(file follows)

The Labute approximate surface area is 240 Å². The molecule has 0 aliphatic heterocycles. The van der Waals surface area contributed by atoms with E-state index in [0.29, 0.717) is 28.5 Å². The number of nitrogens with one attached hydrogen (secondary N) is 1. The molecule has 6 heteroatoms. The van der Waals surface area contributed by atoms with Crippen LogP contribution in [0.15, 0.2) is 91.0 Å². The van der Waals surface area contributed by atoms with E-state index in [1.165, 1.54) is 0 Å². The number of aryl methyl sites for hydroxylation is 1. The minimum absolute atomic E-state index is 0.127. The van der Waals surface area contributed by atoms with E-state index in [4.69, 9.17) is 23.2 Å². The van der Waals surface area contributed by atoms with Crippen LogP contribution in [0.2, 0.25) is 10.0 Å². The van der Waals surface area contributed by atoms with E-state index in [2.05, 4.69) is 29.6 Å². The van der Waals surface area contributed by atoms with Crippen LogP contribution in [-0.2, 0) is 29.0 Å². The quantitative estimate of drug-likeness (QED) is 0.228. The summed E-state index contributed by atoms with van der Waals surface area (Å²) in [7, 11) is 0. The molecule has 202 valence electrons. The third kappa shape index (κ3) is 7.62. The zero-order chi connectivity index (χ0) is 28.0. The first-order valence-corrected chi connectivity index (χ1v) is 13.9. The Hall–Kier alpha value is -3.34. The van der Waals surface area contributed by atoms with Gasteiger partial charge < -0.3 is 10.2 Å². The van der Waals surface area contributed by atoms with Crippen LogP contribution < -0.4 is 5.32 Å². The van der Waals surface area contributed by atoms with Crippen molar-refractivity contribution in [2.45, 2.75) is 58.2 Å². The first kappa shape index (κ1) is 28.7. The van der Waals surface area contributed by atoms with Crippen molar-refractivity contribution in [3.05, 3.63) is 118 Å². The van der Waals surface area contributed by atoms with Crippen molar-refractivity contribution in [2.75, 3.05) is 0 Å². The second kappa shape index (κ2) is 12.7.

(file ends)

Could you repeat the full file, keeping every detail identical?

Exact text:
The Labute approximate surface area is 240 Å². The molecule has 0 aliphatic heterocycles. The van der Waals surface area contributed by atoms with E-state index in [0.29, 0.717) is 28.5 Å². The number of nitrogens with one attached hydrogen (secondary N) is 1. The molecule has 6 heteroatoms. The van der Waals surface area contributed by atoms with Crippen LogP contribution in [0.15, 0.2) is 91.0 Å². The van der Waals surface area contributed by atoms with E-state index in [1.165, 1.54) is 0 Å². The number of aryl methyl sites for hydroxylation is 1. The minimum absolute atomic E-state index is 0.127. The van der Waals surface area contributed by atoms with E-state index in [4.69, 9.17) is 23.2 Å². The van der Waals surface area contributed by atoms with Crippen LogP contribution in [0.2, 0.25) is 10.0 Å². The van der Waals surface area contributed by atoms with E-state index in [2.05, 4.69) is 29.6 Å². The van der Waals surface area contributed by atoms with Crippen LogP contribution in [-0.2, 0) is 29.0 Å². The quantitative estimate of drug-likeness (QED) is 0.228. The summed E-state index contributed by atoms with van der Waals surface area (Å²) in [7, 11) is 0. The molecule has 202 valence electrons. The third kappa shape index (κ3) is 7.62. The zero-order chi connectivity index (χ0) is 28.0. The first-order valence-corrected chi connectivity index (χ1v) is 13.9. The Hall–Kier alpha value is -3.34. The van der Waals surface area contributed by atoms with Gasteiger partial charge < -0.3 is 10.2 Å². The van der Waals surface area contributed by atoms with Crippen LogP contribution < -0.4 is 5.32 Å². The van der Waals surface area contributed by atoms with Crippen molar-refractivity contribution in [2.45, 2.75) is 58.2 Å². The first kappa shape index (κ1) is 28.7. The van der Waals surface area contributed by atoms with Crippen molar-refractivity contribution in [3.05, 3.63) is 118 Å². The van der Waals surface area contributed by atoms with Crippen molar-refractivity contribution in [2.75, 3.05) is 0 Å². The second kappa shape index (κ2) is 12.7.